Juan-banjo | May 31, 2016 |
Meh. There's not much there there. The limited plot may have been better served as a short story or novella. ( )
  BillieBook | Mar 1, 2016 |
The Insect Farm by Stuart Prebble is another book that proves how important a synopsis is in finding the right audience. When a reader goes into The Insect Farm one might expect a psychological thriller or something of the sort. The description does mention two brothers who are obsessed, what I wish that I knew going in is that the dysfunctional relationships are the mainstay. The murder and suspense take a backseat and only appears towards the end.

There are a lot of pointless scenes that I kept waiting to show purpose, but they never happened. The majority of the book was spent with Jonathan and his annoying girlfriend, and there was less time spent on the equally non important scenes with Roger. There were small amounts of important insight that added to the outcome, and it was only much later in the story that it became more conducive to what I expected based on the synopsis, a thriller...But it was still none too thrilling.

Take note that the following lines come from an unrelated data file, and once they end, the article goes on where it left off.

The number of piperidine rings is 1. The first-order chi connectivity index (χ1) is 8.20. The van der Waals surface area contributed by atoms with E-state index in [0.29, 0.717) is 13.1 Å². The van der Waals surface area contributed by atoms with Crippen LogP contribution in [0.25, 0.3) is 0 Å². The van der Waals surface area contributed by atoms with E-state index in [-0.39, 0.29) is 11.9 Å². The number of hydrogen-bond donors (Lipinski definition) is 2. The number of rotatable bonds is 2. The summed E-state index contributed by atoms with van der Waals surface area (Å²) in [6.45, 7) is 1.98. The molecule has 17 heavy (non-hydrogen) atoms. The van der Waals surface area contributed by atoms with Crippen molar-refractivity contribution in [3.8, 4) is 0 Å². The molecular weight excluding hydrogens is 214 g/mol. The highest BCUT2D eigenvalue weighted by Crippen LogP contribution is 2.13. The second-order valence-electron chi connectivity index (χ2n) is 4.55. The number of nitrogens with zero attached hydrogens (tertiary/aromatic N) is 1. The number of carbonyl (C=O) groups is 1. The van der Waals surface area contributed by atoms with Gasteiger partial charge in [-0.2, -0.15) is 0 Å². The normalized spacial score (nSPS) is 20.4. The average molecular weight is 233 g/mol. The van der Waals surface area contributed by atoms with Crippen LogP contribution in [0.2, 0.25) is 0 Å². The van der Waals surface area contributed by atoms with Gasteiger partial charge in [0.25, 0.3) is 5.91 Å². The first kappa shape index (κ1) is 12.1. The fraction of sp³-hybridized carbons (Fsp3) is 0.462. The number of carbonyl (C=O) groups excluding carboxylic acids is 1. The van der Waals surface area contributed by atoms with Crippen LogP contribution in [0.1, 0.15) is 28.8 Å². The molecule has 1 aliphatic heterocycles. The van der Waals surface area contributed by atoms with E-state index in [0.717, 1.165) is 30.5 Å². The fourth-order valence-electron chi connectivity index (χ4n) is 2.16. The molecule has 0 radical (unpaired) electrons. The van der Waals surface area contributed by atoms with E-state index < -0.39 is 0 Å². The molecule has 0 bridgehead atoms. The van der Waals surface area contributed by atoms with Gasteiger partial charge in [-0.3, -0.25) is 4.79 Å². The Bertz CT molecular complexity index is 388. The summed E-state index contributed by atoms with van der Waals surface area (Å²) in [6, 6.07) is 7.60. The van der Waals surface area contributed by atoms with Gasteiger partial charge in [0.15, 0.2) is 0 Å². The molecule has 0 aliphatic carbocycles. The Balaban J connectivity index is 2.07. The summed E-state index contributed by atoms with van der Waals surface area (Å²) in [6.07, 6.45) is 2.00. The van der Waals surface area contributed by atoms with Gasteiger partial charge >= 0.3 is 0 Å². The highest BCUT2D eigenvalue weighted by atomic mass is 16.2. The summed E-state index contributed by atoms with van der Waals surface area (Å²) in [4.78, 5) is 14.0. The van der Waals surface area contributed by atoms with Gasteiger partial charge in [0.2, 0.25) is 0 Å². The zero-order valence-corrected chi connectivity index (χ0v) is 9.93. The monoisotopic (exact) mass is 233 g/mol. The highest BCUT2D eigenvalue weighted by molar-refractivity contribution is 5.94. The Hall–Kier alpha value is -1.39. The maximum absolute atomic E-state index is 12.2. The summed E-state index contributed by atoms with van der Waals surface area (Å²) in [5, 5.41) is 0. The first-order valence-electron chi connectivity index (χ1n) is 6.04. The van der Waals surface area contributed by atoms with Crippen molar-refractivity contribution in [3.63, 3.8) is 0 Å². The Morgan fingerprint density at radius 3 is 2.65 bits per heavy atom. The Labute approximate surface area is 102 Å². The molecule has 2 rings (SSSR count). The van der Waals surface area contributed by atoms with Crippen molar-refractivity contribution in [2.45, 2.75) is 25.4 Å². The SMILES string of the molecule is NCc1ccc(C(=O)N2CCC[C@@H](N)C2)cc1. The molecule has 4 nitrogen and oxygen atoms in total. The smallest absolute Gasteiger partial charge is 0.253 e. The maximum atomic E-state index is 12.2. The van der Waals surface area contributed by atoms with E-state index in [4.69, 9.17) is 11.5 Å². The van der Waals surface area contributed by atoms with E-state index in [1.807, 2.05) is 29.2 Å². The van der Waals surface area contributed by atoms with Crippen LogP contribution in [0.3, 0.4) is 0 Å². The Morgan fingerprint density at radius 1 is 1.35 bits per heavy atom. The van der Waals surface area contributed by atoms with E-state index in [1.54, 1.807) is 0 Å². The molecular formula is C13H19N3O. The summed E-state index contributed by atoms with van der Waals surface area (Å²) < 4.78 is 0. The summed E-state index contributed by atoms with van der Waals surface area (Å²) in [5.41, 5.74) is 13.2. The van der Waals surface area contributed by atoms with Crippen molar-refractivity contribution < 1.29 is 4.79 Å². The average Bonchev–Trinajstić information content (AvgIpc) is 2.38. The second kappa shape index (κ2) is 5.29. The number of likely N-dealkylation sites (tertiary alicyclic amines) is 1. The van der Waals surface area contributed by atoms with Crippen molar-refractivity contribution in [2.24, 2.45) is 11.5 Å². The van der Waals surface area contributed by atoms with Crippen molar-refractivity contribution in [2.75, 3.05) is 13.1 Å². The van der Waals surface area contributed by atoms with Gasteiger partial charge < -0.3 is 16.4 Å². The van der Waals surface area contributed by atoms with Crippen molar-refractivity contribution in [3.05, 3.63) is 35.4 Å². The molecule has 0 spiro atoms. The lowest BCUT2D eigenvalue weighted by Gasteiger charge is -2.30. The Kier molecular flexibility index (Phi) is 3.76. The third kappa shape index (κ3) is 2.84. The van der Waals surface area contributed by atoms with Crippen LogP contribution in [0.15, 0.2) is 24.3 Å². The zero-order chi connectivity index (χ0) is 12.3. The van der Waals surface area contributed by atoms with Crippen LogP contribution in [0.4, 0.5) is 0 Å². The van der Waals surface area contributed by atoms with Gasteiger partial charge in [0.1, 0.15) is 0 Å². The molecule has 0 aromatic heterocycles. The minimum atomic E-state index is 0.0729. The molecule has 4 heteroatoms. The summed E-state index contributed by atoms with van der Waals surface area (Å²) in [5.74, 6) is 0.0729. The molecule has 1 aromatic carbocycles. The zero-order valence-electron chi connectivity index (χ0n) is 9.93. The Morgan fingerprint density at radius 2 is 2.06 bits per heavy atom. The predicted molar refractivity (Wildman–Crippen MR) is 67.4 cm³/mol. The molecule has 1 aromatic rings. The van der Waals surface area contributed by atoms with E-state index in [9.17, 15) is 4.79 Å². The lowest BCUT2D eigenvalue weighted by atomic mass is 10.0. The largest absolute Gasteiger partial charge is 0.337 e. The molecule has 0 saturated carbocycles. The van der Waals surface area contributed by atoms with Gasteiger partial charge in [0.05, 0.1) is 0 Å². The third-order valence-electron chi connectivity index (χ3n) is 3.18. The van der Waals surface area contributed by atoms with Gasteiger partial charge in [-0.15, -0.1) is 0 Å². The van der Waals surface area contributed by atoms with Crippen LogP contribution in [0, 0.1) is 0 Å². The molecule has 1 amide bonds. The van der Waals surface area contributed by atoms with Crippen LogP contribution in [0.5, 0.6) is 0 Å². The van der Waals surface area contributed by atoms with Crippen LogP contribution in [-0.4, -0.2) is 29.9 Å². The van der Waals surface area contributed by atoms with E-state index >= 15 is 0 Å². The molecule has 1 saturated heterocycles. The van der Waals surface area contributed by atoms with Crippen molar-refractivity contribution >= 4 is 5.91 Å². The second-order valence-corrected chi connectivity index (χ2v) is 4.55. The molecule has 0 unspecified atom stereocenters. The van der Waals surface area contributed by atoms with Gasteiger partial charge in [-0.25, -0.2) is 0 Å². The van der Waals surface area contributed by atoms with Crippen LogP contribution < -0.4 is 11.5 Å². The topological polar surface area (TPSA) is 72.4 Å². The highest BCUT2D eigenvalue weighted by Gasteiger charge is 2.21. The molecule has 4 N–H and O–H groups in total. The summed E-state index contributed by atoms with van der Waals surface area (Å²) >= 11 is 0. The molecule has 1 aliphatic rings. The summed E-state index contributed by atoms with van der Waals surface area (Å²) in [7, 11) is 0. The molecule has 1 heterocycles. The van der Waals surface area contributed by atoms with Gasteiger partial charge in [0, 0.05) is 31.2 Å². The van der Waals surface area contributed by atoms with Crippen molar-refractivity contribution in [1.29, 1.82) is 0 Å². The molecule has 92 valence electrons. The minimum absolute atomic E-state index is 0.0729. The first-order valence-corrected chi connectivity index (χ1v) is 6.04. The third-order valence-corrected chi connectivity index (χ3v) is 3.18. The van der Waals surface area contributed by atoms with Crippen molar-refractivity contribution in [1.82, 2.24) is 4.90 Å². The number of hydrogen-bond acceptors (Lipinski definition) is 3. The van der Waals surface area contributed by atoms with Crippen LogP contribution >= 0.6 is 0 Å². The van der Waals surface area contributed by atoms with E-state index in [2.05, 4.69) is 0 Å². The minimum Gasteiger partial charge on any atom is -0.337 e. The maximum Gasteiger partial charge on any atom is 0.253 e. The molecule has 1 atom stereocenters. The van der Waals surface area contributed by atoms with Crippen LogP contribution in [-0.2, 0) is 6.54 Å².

The conclusion felt like an attempt at two big twists, one predictable, and one so out of left field that it wasn't believable. I don't wish to give anything away to those who haven't read it, so I will just ask those who have read the book: What was up with that letter that Jonathan received near the end? Did that seem like any kind of believable? As if!

The Insect Farm, had it been culled of all of the pointless dribble, could have had a Hitchcock feel and would have been better written as a thirty minute television screenplay. Now that would have been worth my time. ( )
  StephLaymon | Jan 26, 2016 |
Full Review at Tenacious Reader: http://www.tenaciousreader.com/2015/07/28/audiobook-review-the-insect-farm-by-st...

The Insect Farm by Stuart Prebble is a fascinating look into one man’s life, and his relationship with his brother. Jonathan is the younger brother of a much better looking, but also simple minded Roger. Much of this book revolves around their relationship and the impact it has on Jonathan’s life.